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FDA OKs Birth Control Pills for 'Morning After'

February 25, 1997|MARLENE CIMONS | TIMES STAFF WRITER

WASHINGTON — In a highly unusual action, the Food and Drug Administration declared Monday that high doses of certain standard birth control pills are a safe and effective way to prevent pregnancy when used as "morning after" pills following unprotected sex.

The agency released dosing information and brand names as a prescription guide for physicians who choose to dispense the pills for consumer use. The Federal Register notice also said that the FDA will encourage pharmaceutical manufacturers to officially seek approval to include such information on their labels.

Though the agency has the authority to require birth control pill makers to make the information available to their customers, it decided against doing so.

And a spokeswoman for one of the two U.S. manufacturers of the pills said that her firm, still fearing potential lawsuits, will not provide the information.

"The best-kept contraceptive secret is no longer a secret," FDA Commissioner David A. Kessler said in an interview. "We have concluded that the use of certain oral contraceptives for emergency contraception is safe and effective. Physicians, clinics and patients who are interested in using contraceptives for post-coital emergency contraception can use this method knowing this."

The pills, which actually are taken twice--the first time no later than 72 hours after unprotected intercourse and then again 12 hours later--have been used in Europe for years in this fashion. But pill manufacturers here have been reluctant to promote or seek approval for emergency contraception because of political pressures and fear of litigation.

As a result, many U.S. doctors are unaware of which pills work best for this purpose and at what doses.

"This is part of our continuing effort to increase information available to patients and physicians," Kessler said. "We encourage the companies to put this use on the labels, but we are making this information available to the American public because we believe doing so will accomplish the same thing."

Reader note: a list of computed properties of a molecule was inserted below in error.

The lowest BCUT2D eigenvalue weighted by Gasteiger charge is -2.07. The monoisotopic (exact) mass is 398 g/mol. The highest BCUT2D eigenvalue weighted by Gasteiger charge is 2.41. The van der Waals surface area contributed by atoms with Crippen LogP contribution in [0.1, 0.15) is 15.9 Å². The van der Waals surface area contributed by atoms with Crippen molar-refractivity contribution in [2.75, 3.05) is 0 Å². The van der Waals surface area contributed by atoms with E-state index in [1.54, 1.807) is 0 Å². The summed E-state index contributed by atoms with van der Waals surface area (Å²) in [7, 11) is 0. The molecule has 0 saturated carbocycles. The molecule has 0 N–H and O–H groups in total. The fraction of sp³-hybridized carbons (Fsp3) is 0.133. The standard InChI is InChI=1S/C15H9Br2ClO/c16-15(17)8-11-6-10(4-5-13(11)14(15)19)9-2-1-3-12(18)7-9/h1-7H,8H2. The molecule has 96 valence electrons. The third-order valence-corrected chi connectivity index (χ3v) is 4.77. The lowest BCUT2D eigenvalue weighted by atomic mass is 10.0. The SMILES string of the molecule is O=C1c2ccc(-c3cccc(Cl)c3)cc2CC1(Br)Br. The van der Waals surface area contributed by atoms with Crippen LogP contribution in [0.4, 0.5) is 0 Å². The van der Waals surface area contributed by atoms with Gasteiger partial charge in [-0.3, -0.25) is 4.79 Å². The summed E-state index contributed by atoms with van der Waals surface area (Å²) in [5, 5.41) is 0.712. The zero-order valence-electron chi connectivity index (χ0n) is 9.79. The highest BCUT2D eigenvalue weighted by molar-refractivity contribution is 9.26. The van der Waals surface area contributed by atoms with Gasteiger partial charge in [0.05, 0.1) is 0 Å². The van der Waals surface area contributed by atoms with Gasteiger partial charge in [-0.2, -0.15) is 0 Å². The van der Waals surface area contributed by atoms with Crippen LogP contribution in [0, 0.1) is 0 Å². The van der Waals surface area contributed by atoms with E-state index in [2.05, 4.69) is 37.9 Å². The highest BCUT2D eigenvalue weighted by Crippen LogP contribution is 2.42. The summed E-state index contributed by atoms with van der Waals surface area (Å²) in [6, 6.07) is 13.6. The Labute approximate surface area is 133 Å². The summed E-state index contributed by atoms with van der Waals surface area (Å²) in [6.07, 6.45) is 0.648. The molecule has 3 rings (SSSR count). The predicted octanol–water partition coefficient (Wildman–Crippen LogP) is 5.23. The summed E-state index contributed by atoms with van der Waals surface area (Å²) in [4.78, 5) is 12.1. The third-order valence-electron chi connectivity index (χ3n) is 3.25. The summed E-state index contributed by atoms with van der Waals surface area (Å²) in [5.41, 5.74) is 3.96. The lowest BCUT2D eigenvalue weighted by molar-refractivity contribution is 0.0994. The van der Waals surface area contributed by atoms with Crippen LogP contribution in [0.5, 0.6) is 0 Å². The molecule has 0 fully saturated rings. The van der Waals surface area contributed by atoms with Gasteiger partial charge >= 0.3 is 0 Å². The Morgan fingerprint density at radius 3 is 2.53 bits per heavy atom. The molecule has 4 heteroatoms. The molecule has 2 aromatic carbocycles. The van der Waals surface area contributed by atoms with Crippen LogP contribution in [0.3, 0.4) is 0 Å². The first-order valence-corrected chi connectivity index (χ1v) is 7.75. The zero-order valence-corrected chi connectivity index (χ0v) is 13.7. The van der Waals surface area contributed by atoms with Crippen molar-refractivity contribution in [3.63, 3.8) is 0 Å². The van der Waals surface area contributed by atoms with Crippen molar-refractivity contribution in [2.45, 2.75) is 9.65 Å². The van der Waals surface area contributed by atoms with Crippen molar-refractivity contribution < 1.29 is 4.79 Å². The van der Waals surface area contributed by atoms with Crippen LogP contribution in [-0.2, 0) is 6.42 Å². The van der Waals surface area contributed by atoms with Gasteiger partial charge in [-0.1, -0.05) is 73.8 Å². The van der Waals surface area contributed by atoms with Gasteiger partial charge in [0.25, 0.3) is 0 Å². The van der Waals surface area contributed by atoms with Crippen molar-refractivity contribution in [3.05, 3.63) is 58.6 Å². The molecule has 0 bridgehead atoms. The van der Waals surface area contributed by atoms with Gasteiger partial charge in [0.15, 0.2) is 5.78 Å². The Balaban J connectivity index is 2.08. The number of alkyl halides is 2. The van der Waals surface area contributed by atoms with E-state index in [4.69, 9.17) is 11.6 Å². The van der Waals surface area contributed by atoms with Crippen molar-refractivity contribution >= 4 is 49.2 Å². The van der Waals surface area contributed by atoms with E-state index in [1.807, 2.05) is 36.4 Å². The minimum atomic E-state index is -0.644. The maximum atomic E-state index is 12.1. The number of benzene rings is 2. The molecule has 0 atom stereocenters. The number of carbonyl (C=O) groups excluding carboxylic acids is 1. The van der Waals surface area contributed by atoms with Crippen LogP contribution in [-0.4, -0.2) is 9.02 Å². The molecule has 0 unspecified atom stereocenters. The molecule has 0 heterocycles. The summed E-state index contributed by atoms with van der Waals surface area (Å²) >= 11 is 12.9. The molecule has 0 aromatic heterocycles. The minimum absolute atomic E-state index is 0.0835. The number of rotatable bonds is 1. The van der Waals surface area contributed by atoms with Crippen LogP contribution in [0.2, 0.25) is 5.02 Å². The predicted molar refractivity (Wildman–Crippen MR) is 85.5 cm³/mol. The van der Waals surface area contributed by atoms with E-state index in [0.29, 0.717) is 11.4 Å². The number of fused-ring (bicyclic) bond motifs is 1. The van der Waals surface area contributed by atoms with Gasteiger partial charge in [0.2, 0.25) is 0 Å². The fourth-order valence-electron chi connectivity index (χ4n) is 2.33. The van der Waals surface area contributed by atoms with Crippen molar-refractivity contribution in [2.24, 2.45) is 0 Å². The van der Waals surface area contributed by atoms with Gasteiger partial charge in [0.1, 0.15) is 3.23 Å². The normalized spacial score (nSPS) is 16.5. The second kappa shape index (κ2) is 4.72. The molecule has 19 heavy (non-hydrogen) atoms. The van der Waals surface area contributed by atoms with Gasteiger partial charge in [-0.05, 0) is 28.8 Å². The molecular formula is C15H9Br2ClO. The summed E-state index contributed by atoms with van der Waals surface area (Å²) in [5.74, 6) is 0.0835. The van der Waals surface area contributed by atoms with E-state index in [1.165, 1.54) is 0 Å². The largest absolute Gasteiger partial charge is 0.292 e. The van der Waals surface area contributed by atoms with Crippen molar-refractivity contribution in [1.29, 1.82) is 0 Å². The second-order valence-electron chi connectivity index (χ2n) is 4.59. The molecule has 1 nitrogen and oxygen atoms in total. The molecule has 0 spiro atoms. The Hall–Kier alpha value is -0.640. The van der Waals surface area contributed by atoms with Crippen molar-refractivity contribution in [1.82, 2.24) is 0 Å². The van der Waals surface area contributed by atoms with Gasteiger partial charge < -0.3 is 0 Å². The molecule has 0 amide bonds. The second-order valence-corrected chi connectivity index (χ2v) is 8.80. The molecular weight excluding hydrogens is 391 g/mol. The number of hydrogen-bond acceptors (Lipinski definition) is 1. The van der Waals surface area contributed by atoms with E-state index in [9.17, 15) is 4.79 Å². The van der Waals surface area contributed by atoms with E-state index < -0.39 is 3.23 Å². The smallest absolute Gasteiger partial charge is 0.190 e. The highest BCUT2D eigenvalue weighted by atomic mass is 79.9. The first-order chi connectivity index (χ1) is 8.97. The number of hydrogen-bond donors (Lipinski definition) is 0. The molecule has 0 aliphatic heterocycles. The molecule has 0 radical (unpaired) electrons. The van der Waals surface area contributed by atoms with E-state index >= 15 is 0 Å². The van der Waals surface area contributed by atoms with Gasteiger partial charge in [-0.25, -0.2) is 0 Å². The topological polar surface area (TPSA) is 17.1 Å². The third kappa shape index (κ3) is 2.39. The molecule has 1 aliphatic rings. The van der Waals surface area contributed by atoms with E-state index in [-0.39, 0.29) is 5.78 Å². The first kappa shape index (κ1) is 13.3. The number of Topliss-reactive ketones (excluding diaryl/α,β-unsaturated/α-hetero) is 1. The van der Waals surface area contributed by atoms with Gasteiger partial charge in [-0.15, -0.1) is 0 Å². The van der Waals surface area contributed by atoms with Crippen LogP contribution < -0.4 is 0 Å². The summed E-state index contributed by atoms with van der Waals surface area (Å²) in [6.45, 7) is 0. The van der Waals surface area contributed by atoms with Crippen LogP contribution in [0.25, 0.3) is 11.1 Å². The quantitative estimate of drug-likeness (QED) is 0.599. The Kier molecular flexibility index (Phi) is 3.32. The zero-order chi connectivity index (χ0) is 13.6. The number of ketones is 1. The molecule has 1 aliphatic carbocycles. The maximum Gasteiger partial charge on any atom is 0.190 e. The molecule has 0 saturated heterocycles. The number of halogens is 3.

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To receive government approval for notifying consumers of the pills' emergency use, manufacturers essentially would only be required to file the proper paperwork with the agency. With its action Monday, the FDA in effect was notifying manufacturers that it would approve such a request.

But officials at the Wyeth-Ayerst Laboratories, one of two companies that make the pills, said the firm will not seek approval to market the pills for emergency contraceptive use because it fears that telling its customers of the regimen would make it subject to lawsuits filed by women who used the pills for that purpose and had something go wrong.

"We have no plan to market or label any form of birth control pills for post-coital emergency use," said Audrey Ashby, a company spokeswoman. "We do not support revisions to the labeling.

"We do support the need for American women to have more contraceptive choices, but we see product-liability litigation as an important issue in contraceptive marketing and a significant barrier to contraceptive research," she added.

In the past, she said, such legal actions "have had a chilling effect on contraceptive research."

Officials at the second company, Berlex Laboratories, could not be reached for comment.

Kessler said that the FDA has only twice before taken such action in recommending a so-called "off-label" use of a product. These instances include the use of potassium iodide for post-radiation exposure and the use of the drug acetazolamide to treat altitude sickness.

Studies have shown post-coital use of birth control bills to be about 75% effective in preventing pregnancy. Reproductive experts have predicted that the method could prevent as many as 1.7 million unwanted pregnancies and 800,000 abortions annually.

The process involves taking ordinary oral contraceptives containing both estrogen and progestin. Six brands of the pills, made by the two firms, contain the right combination of hormones to prevent a fertilized egg from implanting in a woman's uterus.

Side effects include nausea and vomiting.

The FDA's action was hailed by reproductive-rights groups and condemned by abortion foes, who vowed to fight such use of the pills.

The National Abortion and Reproductive Rights Action League called the development "a major step forward in reproductive health" that "puts reproductive decisions right where they ought to be--in the hands of women and their families."

League President Kate Michelman said: "The fact that the FDA has lifted the veil of secrecy on emergency contraception enables millions of women to prevent a pregnancy they may not intend."

But Judie Brown, president of the American Life League, assailed the agency's decision and said her organization will continue to try to discourage the use of this regimen.

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